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J Am Soc Nephrol. 2005 Sep;16(9):2690-701. Epub 2005 Jun 29.

Role of p38 mitogen-activated protein kinase activation in podocyte injury and proteinuria in experimental nephrotic syndrome.

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Department of Medicine and Clinical Science, Kyoto University Graduate School of Medicine, 54 Shogoin Kawahara-cho, Sakyo-ku, Kyoto 606-8507, Japan.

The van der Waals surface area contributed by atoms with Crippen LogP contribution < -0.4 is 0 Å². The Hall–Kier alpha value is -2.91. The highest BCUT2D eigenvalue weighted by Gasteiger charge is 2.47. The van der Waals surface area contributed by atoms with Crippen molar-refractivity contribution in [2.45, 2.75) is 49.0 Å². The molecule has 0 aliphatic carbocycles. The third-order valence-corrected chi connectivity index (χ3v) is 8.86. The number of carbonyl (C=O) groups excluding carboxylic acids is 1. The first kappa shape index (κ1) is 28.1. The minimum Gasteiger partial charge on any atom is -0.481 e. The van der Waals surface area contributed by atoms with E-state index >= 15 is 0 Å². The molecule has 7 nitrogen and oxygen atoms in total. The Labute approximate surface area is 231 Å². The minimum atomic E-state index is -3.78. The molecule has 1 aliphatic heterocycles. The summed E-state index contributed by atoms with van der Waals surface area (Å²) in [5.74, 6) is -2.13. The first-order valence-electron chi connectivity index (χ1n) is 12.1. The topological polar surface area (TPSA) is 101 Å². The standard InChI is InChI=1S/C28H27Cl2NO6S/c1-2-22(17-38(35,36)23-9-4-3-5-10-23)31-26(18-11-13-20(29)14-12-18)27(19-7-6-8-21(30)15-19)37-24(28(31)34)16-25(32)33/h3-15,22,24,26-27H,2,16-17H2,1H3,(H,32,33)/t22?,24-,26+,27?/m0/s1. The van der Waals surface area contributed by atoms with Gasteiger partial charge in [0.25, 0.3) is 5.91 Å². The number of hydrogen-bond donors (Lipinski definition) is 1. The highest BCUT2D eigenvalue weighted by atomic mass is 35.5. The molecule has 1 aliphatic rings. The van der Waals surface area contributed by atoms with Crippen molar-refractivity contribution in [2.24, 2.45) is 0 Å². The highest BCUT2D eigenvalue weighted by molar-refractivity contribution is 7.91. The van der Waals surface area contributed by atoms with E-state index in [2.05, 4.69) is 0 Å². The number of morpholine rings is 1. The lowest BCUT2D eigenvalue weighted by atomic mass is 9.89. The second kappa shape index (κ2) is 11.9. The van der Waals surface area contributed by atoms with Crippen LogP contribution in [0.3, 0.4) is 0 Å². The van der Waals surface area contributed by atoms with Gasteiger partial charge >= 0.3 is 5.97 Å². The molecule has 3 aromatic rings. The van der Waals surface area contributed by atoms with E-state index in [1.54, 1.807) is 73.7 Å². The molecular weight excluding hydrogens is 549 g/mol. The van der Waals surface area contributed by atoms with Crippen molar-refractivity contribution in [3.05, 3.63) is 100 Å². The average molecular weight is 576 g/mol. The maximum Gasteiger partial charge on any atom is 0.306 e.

Podocytes play an important role in maintaining normal glomerular function and structure, and podocyte injury leads to proteinuria and glomerulosclerosis. The family of mitogen-activated protein kinases (MAPK; extracellular signal-regulated kinase [ERK], c-Jun N-terminal kinase, and p38) may be implicated in the progression of various glomerulopathies, but the role of MAPK in podocyte injury remains elusive. This study examined phosphorylation of p38 MAPK in clinical glomerulopathies with podocyte injury, as well as in rat puromycin aminonucleoside (PAN) nephropathy and mouse adriamycin (ADR) nephropathy. The effect of treatment with FR167653, an inhibitor of p38 MAPK, was also investigated in rodent models. In human podocyte injury diseases, the increased phosphorylation of p38 MAPK was observed at podocytes. In PAN and ADR nephropathy, the phosphorylation of p38 MAPK and ERK was marked but transient, preceding overt proteinuria. Pretreatment with FR167653 (day -2 to day 14, subcutaneously) to PAN or ADR nephropathy completely inhibited p38 MAPK activation and attenuated ERK phosphorylation, with complete suppression of proteinuria. Electron microscopy and immunohistochemistry for nephrin and connexin43 revealed that podocyte injury was markedly ameliorated by FR167653. Furthermore, early treatment with FR167653 effectively prevented glomerulosclerosis and renal dysfunction in the chronic phase of ADR nephropathy. In cultured podocytes, PAN or oxidative stress induced the phosphorylation of p38 MAPK along with actin reorganization, and FR167653 inhibited such changes. These findings indicate that the activation of MAPK is necessary for podocyte injury, suggesting that p38 MAPK and, possibly, ERK should become a potential target for therapeutic intervention in proteinuric glomerulopathies.

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